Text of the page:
The Convention on International Trade of Endangered Species of Wild Fauna and Flora (CITES) is an agreement among governments put in place to ensure that the international trade of animals and plants does not threaten the survival of the species. Although CITES is a legally binding treaty, it does not take the place of national laws. Rather, it provides a framework respected by participating governments.
Roughly 5,000 species of animals and 29,000 species of plants are protected by CITES against over-exploitation through international trade, including several traditionally used tonewood species. When a species or population is listed, it is assigned to one of three lists, called Appendices, each requiring different levels or types of protection from over-exploitation. In addition to being assigned Appendix I, II or III, some listings are given an Annotation — a note that indicates which parts or derivatives of a listed species are subject (or exempted) from the listing.
Neo-tropical big leaf mahogany (Swietenia macrophylla), for example, is listed under Appendix II and assigned Annotation #6, a note that explains that only mahogany in international trade in logs, sawn wood, veneer sheets and plywood form need CITES documentation. This means that if your finished guitar has mahogany, it does not require a CITES permit. You’re free to travel with it and free to sell it. Taylor Guitars, however, as a manufacturer who imports sawn mahogany to make guitars, needs to be in full compliance when importing the sawn lumber.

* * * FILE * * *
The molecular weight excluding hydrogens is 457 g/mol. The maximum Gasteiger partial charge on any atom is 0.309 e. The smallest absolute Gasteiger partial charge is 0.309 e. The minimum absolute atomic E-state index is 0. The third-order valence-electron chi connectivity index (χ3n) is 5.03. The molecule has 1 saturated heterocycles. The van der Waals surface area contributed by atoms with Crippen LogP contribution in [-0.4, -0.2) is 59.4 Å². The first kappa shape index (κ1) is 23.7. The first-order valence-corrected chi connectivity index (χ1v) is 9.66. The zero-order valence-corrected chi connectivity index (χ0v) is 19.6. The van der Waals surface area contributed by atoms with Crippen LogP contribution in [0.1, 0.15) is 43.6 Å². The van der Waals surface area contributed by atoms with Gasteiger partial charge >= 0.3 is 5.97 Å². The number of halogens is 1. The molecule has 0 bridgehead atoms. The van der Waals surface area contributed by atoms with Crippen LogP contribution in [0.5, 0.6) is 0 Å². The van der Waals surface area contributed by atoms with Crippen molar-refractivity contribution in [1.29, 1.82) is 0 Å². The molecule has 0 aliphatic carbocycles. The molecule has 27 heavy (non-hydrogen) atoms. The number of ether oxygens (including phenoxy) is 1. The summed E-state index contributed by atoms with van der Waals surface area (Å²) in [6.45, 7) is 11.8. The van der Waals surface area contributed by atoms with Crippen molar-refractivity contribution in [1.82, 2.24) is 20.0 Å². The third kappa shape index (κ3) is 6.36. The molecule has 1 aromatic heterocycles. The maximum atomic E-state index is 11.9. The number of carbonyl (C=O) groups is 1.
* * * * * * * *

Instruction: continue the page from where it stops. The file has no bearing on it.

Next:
Another tonewood listed under CITES is the Dalbergia (rosewood) genus, which was listed on CITES Appendix II to combat the trade in illegal wood, specifically for furniture building. The entire Dalbergia genus was listed on January 2, 2017, and assigned a newly written Annotation #15. Unfortunately, this well-intended Annotation caused significant unintended consequences and severely impacted an unintended sector: musical instruments. In November of 2019 the Annotation was revised, thus exempting finished musical instruments, finished musical instrument parts, and finished musical instrument accessories from requiring CITES documentation. This means that if you have a guitar with a rosewood part (other than Brazilian* rosewood), you’re free and clear. Once again, Taylor Guitars, which imports sawn rosewood to make guitar parts, needs to have all the paperwork and be in full compliance, and we’re happy to do so.
Please note that CITES listings and guidance are updated every three years and not all countries follow the same timelines of implementation. So, it’s very important to do your research as a consumer or reach out to your national CITES authority if you have questions about a purchase, sale or situation.
*Brazilian rosewood (CITES I) remains listed on CITES without any exemptions. This species requires a CITES i permit from any exporting country and, in certain countries, requires an import permit as well.
In the U.S., for more information about CITES and the United States Fish and Wildlife Service, please visit the following links:
- CITES Website - https://cites.org/eng
- CITES Appendices - https://cites.org/sites/default/files/eng/app/2020/E-Appendices-2020-08-28.pdf
- United States Fish and Wildlife Service - https://www.fws.gov/